|Posted by moodhacker on December 13, 2016 at 11:35 AM|
A fragment of red-figure pottery (SIA/EFAK/YPPOA)
"We found a town square and a street grid that indicate that we are dealing with quite a large city. The area inside the city wall measures over 40 hectares.
"We also found ancient pottery and coins that can help to date the city"the leader of the team, Robin Ronnlund said in his statement
Researchers from the University of Gothenburg and the University of Bournemouth have begun exploring the ruins at a village called Vlochos, around 300km (190 miles) north of Athens.
While some of the ruins were already known, they had been dismissed as part of an irrelevant settlement on a hill, the archaeologist explained
The city’s acropolis is barely visible during a cloudy day on the Thessalian plains (SIA/EFAK/YPPOA)
He added: "A colleague and I came across the site in connection with another project last year, and we realised the great potential right away.
"The fact that nobody has ever explored the hill before is a mystery."
Very little is known about ancient cities in the region, and many researchers have previously believed that western Thessaly was somewhat of a backwater during Antiquity.
"Our project therefore fills an important gap in the knowledge about the area and shows that a lot remains to be discovered in the Greek soil," Ronnlund added.
Fortress walls, towers and city gates are clearly visible from the air (SIA/EFAK/YPPOA)
The team, which also includes researchers from the Ephorate of Antiquities of Karditsa, found the remains of towers, walls and city gates on the summit and slopes of the hill.
They hope to avoid excavation and use methods such as ground-penetrating radar instead, which will allow them to leave the site in the same condition as when they found it.
During their first two weeks of field work in September, they have discovered an ancient pottery and coins dating back to around 500 BC.
Mr Ronnlund said the city appears to have flourished from the fourth to the third century BC before it was abandoned — possibly because of the Roman conquest of the area.
A second field project is planned for August next year.
two women wearing a hair net, hold poppy or pomegrenate flowers, and maybe a small bag of seeds. Parian marble, ca. 470BC. From Pharsalos, Thessaly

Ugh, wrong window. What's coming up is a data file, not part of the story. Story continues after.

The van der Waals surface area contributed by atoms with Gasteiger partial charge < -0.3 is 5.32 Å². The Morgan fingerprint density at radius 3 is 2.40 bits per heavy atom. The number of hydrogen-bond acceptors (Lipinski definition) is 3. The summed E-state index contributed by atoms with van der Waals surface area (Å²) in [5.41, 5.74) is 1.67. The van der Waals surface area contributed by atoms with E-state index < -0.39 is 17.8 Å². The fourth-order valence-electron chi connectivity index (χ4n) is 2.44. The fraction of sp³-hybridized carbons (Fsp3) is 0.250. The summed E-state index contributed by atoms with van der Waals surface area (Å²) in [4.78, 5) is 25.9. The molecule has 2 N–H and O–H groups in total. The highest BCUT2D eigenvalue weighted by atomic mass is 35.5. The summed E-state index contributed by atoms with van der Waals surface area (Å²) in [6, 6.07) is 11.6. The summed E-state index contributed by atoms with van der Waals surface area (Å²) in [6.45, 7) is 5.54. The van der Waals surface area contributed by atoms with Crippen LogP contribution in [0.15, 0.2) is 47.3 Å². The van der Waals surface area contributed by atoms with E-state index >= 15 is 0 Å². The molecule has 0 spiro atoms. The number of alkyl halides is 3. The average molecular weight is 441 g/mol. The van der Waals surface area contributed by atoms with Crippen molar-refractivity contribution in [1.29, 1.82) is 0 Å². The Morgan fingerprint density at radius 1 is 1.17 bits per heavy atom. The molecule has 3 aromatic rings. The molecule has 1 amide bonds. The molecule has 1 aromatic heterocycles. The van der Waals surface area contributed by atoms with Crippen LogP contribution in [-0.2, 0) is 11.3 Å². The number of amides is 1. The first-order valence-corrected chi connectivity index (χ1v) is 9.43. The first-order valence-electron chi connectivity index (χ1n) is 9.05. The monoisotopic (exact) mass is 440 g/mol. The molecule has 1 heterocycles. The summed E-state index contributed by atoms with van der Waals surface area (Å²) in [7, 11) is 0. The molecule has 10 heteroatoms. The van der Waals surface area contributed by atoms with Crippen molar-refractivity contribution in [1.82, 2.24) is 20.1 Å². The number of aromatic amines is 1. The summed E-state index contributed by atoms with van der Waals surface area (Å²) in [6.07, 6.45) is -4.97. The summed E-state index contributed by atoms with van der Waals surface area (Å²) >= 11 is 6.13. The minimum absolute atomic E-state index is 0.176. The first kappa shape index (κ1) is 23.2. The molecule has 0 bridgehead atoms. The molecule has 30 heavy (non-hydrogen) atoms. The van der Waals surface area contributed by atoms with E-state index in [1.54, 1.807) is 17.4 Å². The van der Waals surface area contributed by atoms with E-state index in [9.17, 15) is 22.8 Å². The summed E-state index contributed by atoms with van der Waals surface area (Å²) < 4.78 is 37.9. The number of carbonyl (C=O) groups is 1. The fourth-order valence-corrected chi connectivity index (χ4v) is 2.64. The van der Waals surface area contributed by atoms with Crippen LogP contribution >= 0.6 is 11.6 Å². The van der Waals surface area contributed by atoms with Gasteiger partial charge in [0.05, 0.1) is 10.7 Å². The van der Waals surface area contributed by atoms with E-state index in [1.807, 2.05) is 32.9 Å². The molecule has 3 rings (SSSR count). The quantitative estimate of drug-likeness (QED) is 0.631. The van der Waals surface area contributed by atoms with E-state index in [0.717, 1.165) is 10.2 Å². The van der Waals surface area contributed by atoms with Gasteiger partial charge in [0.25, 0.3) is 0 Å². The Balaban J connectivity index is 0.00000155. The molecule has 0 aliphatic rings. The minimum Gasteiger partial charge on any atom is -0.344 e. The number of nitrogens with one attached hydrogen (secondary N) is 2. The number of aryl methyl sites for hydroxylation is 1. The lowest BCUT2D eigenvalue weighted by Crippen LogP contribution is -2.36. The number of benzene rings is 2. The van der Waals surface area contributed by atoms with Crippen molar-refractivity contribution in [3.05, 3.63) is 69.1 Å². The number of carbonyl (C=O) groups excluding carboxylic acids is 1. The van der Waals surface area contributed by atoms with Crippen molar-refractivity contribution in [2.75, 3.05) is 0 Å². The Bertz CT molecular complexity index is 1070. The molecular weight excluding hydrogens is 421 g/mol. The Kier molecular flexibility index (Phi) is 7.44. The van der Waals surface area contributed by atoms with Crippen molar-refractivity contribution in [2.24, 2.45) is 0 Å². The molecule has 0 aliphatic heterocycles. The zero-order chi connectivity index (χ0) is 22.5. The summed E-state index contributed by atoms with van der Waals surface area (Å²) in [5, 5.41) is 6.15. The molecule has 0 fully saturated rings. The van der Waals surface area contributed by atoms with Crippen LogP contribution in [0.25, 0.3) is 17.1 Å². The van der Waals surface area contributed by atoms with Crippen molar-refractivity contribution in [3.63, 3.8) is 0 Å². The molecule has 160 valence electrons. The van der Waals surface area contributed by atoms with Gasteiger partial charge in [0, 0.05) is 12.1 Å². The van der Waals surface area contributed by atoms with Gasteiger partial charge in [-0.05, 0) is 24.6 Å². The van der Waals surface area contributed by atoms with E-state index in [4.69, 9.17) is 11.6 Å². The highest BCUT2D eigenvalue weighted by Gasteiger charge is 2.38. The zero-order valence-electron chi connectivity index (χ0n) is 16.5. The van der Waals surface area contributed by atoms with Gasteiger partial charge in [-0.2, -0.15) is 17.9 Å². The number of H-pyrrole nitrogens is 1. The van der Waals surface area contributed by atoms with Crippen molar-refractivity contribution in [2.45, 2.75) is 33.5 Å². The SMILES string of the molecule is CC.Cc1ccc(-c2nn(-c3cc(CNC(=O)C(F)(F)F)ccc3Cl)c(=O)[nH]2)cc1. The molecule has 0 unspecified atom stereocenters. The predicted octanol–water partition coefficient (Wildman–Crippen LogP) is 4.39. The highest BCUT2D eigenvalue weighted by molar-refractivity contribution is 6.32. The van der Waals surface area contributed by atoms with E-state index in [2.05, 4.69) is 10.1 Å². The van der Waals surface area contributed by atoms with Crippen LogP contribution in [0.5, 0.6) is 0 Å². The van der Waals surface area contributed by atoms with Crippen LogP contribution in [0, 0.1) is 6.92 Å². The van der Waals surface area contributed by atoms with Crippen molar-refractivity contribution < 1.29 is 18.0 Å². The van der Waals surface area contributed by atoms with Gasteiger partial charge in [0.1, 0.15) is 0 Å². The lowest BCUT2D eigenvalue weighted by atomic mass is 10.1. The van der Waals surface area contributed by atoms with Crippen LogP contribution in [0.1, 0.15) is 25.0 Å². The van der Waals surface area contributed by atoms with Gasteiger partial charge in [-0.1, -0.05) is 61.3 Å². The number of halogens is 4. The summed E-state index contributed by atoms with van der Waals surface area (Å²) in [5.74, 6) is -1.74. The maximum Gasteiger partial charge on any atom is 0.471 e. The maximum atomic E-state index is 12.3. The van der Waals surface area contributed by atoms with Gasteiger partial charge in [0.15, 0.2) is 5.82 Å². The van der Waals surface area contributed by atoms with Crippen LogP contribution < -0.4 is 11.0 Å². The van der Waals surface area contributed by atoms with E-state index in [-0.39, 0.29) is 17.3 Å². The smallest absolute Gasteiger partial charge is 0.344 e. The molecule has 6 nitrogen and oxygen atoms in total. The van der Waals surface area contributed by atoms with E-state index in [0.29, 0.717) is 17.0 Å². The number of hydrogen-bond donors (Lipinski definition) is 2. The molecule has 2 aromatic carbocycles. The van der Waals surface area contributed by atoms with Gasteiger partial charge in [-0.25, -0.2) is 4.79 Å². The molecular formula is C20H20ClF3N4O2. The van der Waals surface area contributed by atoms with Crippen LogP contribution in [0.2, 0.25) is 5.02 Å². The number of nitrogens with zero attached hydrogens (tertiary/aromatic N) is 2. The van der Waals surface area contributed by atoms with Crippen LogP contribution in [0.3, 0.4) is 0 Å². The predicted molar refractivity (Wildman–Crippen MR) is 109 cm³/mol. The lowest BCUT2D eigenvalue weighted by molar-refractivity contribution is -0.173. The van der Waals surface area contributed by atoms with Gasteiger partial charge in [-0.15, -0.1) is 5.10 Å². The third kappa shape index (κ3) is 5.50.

The Role of Thessaly in Ancient Greece
Thessaly’s fertile plains stretch south from the shadow of Mount Olympus.
Its numerous small cities were home to some of the richest men in Greece, their fabulous wealth evident in innumerable flocks and slaves.
With its strict oligarchic government, its reputation for indulgence and witchcraft, but also its dominant position between Olympus and Delphi and a claim to some the greatest Greek heroes, like Achilles and Hellen himself, Thessaly emerges as both the cradle of many aspects of Greek civilization and a challenge to the dominant image of ancient Greece as moderate, rational, and democratic.
In East Thessaly, an imporessive Neolithic settlement was discovered in the 1800s, by first excavations made by the Greek archaeologist, Christos Tsountas. The oldest fragments researched at Sesklo place the civilization's development as far back as c. 7510 BC — c. 6190 BC and they show an advanced agriculture and a very early use of pottery that rivals in age those of the near east.
This settlement gives its name to the first Neolithic culture of Europe, which inhabited Thessaly and parts of Macedonia.
Available data also indicates that domestication of cattle occurred at Argissa as early as c. 6300 BC during the Pre-Pottery Neolithic.[/
The aceramic levels at Sesklo contained bone fragments of domesticated cattle too. The earliest occurrence reported in the near east is at Çatalhöyük, in stratum VI, dating c. 5750 BC, though it might have been present in stratum XII too — c. 6100 BC.
The Neolithic settlement was covering an area of about 20 hectares in its peak period c. 5000 BC and comprised about 500 — 800 houses with a population of perhaps up to 5,000 people.
sourcces: independent, wikipedia, oxfordscholarship